In addition to Trump, the main U.S. mediators for agreement were the president’s senior advisor and son-in-law Jared Kushner, special Mideast envoy Avi Berkowitz and David Friedman, the U.S. ambassador to Israel.

The UAE is a U.S.-allied federation of seven sheikhdoms on the Arabian Peninsula. Formed in 1971, the country, like other Arab nations at the time, did not recognize Israel.

“Arab oil is not dearer than Arab blood,” the UAE’s founding ruler, Sheikh Zayed bin Sultan Al Nahyan, once pronounced when agreeing to an oil boycott over U.S. military support to Israel in the 1973 Mideast war.

The UAE relied on white-collar Palestinians in creating its nation. Over time, it maintained its stance that Israel allow the creation of a Palestinian state on land it seized in the 1967 Six-Day War, when the Jewish state was faced with annihilation by the surrounding Arab countries.

But in recent years, ties between Gulf Arab nations and Israel have quietly grown, in part over their shared enmity of Iran and the Lebanese terrorist group Hezbollah. Prince Mohammed also shares Israel’s distrust of Islamist groups like the Muslim Brotherhood and the terrorist group Hamas that holds the Gaza Strip.

It remains unclear what prompted Israel and the UAE to make the announcement now. In June, the United Arab Emirates’ ambassador to the U.S. warned in an Israeli newspaper op-ed that Israel’s planned annexing of the Jordan Valley and parts of Judea and Samaria would “upend” Israel’s efforts to improve ties with Arab nations.

A boost for Netanyahu?

The agreement gives Netanyahu a domestic boost at a time when Israel’s shaky coalition government is plagued by infighting and facing the possibility of early elections in the coming months. Netanyahu has seen his popularity plummet as the country grapples with a renewed coronavirus outbreak and skyrocketing unemployment as the result of earlier lockdown measures.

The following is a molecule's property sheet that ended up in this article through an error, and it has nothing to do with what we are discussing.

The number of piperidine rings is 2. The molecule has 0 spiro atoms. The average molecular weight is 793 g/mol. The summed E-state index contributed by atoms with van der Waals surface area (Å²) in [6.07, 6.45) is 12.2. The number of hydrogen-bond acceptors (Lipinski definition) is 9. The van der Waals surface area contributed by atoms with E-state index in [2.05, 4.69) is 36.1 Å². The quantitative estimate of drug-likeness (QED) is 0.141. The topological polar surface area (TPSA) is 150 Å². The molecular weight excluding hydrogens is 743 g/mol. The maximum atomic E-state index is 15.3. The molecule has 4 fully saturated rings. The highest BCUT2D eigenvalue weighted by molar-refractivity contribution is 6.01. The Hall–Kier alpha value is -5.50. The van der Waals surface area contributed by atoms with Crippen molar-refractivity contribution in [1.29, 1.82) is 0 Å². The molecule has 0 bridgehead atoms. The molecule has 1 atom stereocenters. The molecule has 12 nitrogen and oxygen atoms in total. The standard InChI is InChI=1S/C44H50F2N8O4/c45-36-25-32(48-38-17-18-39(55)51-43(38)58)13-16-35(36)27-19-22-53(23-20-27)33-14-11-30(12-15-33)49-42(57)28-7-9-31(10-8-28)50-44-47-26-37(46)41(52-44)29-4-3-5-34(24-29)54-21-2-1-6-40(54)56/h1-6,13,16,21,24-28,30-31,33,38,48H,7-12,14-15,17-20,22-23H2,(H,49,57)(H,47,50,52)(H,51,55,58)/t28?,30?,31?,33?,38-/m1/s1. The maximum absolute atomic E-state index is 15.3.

Still, by dropping the sovereignty plan Netanyahu may be hedging his bets ahead of a possible change in the White House. Joe Biden, the presumptive Democratic nominee, has made clear that he would oppose any moves by Israel to unilaterally redraw the Mideast map and annex lands sought by the Palestinians.

Netanyahu also risked criticism inside his own hard-line Likud Party, whose members strongly supported sovereignty. Netanyahu appears to be betting that Likud members — and the small, but influential settler movement — will agree the peace agreement delivers more benefits than unilateral annexation. Opinion polls have shown that sovereignty is not a high priority for the vast majority of the Israeli public.

Next year, Israel will take part in the UAE’s delayed Expo 2020, the world’s fair being hosted by Dubai. A secret synagogue also draws practicing Jews in Dubai. The UAE also has announced plans to build the Abrahamic Family House in Abu Dhabi, which will house a mosque, a church and a synagogue.

Israelis traveling with Western passports routinely enter the UAE without a problem, though one still can’t make a phone call between the two countries. Israelis also work in Dubai’s gold and diamond trade as well.

Emirati officials also have allowed Israeli officials to visit, and the Israeli national anthem was played after an athlete won gold in an Abu Dhabi judo tournament. Israel also has a small mission representing its interests at the International Renewable Energy Agency in Abu Dhabi.

Atara Beck: